The killing of an unarmed black youth by a white policeman in the town of Ferguson, Missouri, demonstrates graphically how easily racism can touch off a wildfire in America.
The shooting of 18-year-old Michael Brown by police officer Darren Wilson has triggered a firestorm that has spread far beyond the borders of Ferguson. The governor of Missouri has declared a state of emergency and clamped a midnight to 5 a.m. curfew to clear the streets of rioters and looters. Still, defiant protesters clashed with police and there were reports of gunshots.
The situation is expected to worsen before it calms down. On Monday, the New York Times published the findings of a private autopsy on Brown that indicate he was shot six times, twice in the head. To many, it is an open-and-shut case of police using excessive force to subdue an unarmed suspect. Ferguson’s police department is standing by its line that Wilson and several officers chanced on Brown while searching for suspects in a convenience store robbery earlier. Brown’s family quickly denounced the police for trying to insinuate that the boy had criminal propensities.
What is happening in Ferguson seems to follow a long string of racially charged incidents that now and then serve to remind Americans that discrimination persists in their midst, like a rash that won’t go away.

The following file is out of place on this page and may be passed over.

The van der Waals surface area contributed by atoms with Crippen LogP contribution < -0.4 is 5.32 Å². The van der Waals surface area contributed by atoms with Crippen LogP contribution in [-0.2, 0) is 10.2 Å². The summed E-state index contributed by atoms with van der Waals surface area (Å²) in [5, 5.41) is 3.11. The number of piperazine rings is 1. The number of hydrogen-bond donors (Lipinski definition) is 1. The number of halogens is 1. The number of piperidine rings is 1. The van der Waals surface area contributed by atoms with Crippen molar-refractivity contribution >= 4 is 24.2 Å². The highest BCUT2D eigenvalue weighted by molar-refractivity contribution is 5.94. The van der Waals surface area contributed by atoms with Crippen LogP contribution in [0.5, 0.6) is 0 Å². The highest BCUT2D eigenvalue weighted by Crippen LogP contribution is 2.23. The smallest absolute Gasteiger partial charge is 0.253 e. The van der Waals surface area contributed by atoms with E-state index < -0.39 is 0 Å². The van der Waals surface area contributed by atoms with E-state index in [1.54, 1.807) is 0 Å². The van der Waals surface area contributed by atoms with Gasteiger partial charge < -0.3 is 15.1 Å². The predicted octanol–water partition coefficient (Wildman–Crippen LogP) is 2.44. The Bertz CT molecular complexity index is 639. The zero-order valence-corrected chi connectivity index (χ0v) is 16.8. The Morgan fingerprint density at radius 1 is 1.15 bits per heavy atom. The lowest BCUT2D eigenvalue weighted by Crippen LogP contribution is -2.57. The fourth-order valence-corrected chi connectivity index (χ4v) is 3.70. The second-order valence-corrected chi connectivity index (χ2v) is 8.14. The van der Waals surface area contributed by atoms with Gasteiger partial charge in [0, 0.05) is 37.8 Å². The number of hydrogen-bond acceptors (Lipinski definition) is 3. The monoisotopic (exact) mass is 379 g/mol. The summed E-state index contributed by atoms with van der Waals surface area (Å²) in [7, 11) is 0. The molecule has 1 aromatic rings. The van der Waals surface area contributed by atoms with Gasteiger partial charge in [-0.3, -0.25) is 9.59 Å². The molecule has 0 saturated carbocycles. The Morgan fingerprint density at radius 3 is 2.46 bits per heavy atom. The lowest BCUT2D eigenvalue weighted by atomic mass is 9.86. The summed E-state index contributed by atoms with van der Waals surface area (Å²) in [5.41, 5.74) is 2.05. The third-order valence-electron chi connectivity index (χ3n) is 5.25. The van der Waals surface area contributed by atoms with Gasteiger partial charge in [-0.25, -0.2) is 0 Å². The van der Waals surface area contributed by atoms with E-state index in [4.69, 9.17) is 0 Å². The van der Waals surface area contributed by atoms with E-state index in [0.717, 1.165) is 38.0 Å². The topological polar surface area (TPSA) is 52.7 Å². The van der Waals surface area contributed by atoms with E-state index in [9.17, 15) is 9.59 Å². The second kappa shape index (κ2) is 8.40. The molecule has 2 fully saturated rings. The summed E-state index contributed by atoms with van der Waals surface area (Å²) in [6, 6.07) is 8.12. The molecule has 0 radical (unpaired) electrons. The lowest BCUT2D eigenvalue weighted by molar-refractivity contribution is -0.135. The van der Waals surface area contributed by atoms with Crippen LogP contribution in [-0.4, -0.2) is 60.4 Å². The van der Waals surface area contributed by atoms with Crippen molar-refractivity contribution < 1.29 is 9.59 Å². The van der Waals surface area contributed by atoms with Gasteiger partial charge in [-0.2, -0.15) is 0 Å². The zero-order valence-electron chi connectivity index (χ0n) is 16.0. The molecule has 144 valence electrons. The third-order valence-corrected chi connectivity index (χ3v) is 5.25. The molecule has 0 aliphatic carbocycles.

Let us revisit 1992, when Rodney King, a black construction worker, was apprehended by Los Angeles police officers after a high-speed chase through the city’s streets. Video footage, shot by a resident from the balcony of his house, showed the officers ganging up on King and knocking him to the ground with batons.
The officers claimed they thought King was under the influence of drugs, but a subsequent test proved that he was “clean.”
The publication of the video inflamed LA’s black community. The anger grew more intense after four of the policemen who were white, were acquitted of the attack. Six days of riots, looting and vandalism, which left 51 people dead, rocked LA before local authorities, backed by the National Guard, restored order.
Despite giant strides by blacks and other ethnic minorities in their march towards equal opportunities in employment, housing and education, the racial divide in US society runs deep.
“Everywhere we look, there’s no denying it: race and racism are something this country must confront,” Rev. Al Sharpton, one of America’s respected civil rights leaders, noted in his Huff Post blog days before the Ferguson incident.
“Modern discrimination is often more subliminal; with a smile in your face but with existing institutional policies that continue to suppress certain segments of the population. It is this sort of ingrained bias that begins to impact every facet of society,” Reverend Sharpton wrote.
That ingrained bias was very much evident when Officer Wilson confronted Brown on Aug. 9. It was evident when scores of protesters threw fire bombs, bottles and other projectiles at the police, prompting the lawmen to respond with tear gas and rubber bullets.
“There were shootings, looting, vandalism and other acts of violence that clearly appear not to have been spontaneous but premeditated criminal acts designed to damage property, hurt people, and provoke a response,” one ranking police officer said.
The lines have been drawn, and it is now more difficult than ever to scale down the confrontation.
Still, a serious effort must be made. “We cannot continue to deceive ourselves that we are somehow ‘post-racial’,” Reverend Sharpton said. “It’s going to take courage to be honest about our challenges and create resolutions that can truly move us towards greater equality.”